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February 13, 2019updated 30 Sep 2022 7:28am

More than 6,000 sign petition against Times and Sunday Times bid to ease law on sharing resources between titles

By Charlotte Tobitt

Press reform campaign group Hacked Off claims more than 6,000 people have signed its petition calling on the Government to refuse a request from the Times and Sunday Times to change its editorial independence rules.

The group has said it fears the quality and integrity of the two newspapers would be put at risk by the move and “pave the way for redundancies”.

News UK, which owns both titles, has said it is seeking a “small change” to undertakings put in place when Rupert Murdoch bought them in 1981 that ensures they each have their own editor, editorial teams and newsrooms.

The conditions require that journalists and other resources are kept separate between the Times and Sunday Times.

News UK has said it is committed to both titles remaining separate, with separate editors, but said the change would allow for more “flexibility to share resources” and avoid duplication.

It also pointed to its need “to contend with the continual disruption that has faced the media industry in the digital age”.

However, Hacked Off will make a submission to the Department for Digital, Culture, Media and Sport’s consultation raising fears that quality will be put at risk if journalists are shared between the two titles.

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It believes any strategy to share journalists will inevitably result in job cuts and see remaining staff stretched between the Times and Sunday Times with an increased workload.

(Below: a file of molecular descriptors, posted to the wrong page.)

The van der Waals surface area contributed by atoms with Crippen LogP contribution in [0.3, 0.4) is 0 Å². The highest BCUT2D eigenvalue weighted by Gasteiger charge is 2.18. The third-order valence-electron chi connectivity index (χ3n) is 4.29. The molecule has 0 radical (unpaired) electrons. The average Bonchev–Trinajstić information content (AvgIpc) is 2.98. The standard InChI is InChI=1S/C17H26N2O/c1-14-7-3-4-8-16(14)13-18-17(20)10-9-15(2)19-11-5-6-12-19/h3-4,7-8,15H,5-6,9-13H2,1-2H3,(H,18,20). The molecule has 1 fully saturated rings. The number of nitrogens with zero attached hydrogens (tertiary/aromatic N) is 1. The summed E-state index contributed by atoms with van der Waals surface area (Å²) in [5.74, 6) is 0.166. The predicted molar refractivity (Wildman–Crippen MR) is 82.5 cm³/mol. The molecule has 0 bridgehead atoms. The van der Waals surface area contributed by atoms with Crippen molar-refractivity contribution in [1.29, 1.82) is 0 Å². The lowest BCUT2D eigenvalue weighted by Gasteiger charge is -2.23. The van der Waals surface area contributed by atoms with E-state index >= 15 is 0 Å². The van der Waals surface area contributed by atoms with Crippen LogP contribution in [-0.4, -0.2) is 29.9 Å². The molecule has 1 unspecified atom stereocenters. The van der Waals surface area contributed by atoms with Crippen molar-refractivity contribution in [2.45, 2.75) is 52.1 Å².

News UK has previously declined to comment on any potential staffing cuts.

Hacked Off, which was founded in the wake of the phone-hacking scandal, also fears that sharing reporters and columnists will see the content of the two titles brought closer together, jeopardising plurality.

Its final concern is that there will be a less effective deterrent for breach of the conditions.

The existing agreement comes under the Fair Trading Act 1973, with a maximum punishment of two years’ imprisonment and a fine for knowingly breaching the conditions.

But any update will see the agreement revert to the Communications Act 2003 and stop it being a criminal offence, with structural remedies instead coming through the Competition and Markets Authority for any breaches.

Hacked Off’s petition against the changes was launched on Thursday last week.

Nathan Sparkes, Hacked Off’s director of policy, said: “The proposed changes to the conditions attached to News UK’s ownership of Times titles would allow journalists to be rationed out across the two titles – paving the way for redundancies and jeopardising the quality of the papers.

“By sharing journalists, the two distinct investigatory agendas of the titles risk being consumed into one, which would erode plurality in the newspaper market.

“Most worryingly of all, the proposed changes would downgrade all of the conditions – including those which go to the heart of editorial independence at the titles – from cast-iron protections backed up by a criminal offence for any breach, to undertakings which are not supported by any criminal offence for breaches.

“Given repeated and well-substantiated allegations of owner-interference from Rupert Murdoch at Times newspapers in the past, this bid to water-down the existing defences against the Murdoch family’s editorial influence at the titles should be rejected out of hand.”

A Times spokesperson declined to comment, but editor John Witherow has previously said: “The persistent cost pressures facing our industry mean that we need to manage our newsrooms as carefully as possible.

“We need to stay competitive in an increasingly difficult market so that we can continue to build a sustainable future for Times journalism.”

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